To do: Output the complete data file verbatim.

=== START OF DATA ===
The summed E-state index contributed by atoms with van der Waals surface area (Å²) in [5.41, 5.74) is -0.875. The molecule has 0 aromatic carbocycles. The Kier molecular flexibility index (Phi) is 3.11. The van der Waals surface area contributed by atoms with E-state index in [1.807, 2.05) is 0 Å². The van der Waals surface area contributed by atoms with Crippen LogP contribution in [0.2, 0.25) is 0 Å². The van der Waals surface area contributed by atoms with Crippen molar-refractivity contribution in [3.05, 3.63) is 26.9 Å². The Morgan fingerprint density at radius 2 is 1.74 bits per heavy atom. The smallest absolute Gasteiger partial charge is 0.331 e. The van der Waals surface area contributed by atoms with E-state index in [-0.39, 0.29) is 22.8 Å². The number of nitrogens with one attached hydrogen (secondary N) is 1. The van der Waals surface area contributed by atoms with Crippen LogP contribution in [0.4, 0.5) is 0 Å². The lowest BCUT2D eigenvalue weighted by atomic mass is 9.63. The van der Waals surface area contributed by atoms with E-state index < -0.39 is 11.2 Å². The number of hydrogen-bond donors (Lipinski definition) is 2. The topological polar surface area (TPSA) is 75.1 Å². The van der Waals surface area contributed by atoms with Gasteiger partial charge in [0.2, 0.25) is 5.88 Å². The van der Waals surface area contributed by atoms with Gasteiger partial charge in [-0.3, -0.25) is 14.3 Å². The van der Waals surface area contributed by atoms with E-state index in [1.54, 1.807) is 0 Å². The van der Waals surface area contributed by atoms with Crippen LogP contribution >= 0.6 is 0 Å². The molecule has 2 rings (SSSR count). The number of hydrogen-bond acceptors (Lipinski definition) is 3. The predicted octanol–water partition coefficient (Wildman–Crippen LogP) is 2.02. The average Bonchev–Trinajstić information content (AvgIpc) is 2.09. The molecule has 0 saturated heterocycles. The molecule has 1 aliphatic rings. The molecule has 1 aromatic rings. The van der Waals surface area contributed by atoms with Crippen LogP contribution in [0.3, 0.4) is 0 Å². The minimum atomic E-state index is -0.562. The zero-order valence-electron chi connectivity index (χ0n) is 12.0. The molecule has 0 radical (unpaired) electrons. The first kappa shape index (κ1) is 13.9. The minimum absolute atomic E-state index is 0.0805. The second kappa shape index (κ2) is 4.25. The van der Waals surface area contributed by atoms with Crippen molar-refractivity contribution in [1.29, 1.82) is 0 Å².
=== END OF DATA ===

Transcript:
The summed E-state index contributed by atoms with van der Waals surface area (Å²) in [5.41, 5.74) is -0.875. The molecule has 0 aromatic carbocycles. The Kier molecular flexibility index (Phi) is 3.11. The van der Waals surface area contributed by atoms with E-state index in [1.807, 2.05) is 0 Å². The van der Waals surface area contributed by atoms with Crippen LogP contribution in [0.2, 0.25) is 0 Å². The van der Waals surface area contributed by atoms with Crippen molar-refractivity contribution in [3.05, 3.63) is 26.9 Å². The Morgan fingerprint density at radius 2 is 1.74 bits per heavy atom. The smallest absolute Gasteiger partial charge is 0.331 e. The van der Waals surface area contributed by atoms with E-state index in [-0.39, 0.29) is 22.8 Å². The number of nitrogens with one attached hydrogen (secondary N) is 1. The van der Waals surface area contributed by atoms with Crippen LogP contribution in [0.4, 0.5) is 0 Å². The lowest BCUT2D eigenvalue weighted by atomic mass is 9.63. The van der Waals surface area contributed by atoms with E-state index < -0.39 is 11.2 Å². The number of hydrogen-bond donors (Lipinski definition) is 2. The topological polar surface area (TPSA) is 75.1 Å². The van der Waals surface area contributed by atoms with Gasteiger partial charge in [0.2, 0.25) is 5.88 Å². The van der Waals surface area contributed by atoms with Gasteiger partial charge in [-0.3, -0.25) is 14.3 Å². The van der Waals surface area contributed by atoms with E-state index in [1.54, 1.807) is 0 Å². The van der Waals surface area contributed by atoms with Crippen LogP contribution >= 0.6 is 0 Å². The molecule has 2 rings (SSSR count). The number of hydrogen-bond acceptors (Lipinski definition) is 3. The predicted octanol–water partition coefficient (Wildman–Crippen LogP) is 2.02. The average Bonchev–Trinajstić information content (AvgIpc) is 2.09. The molecule has 0 saturated heterocycles. The molecule has 1 aliphatic rings. The molecule has 1 aromatic rings. The van der Waals surface area contributed by atoms with Crippen LogP contribution in [0.3, 0.4) is 0 Å². The minimum atomic E-state index is -0.562. The zero-order valence-electron chi connectivity index (χ0n) is 12.0. The molecule has 0 radical (unpaired) electrons. The first kappa shape index (κ1) is 13.9. The minimum absolute atomic E-state index is 0.0805. The second kappa shape index (κ2) is 4.25. The van der Waals surface area contributed by atoms with Crippen molar-refractivity contribution in [1.29, 1.82) is 0 Å².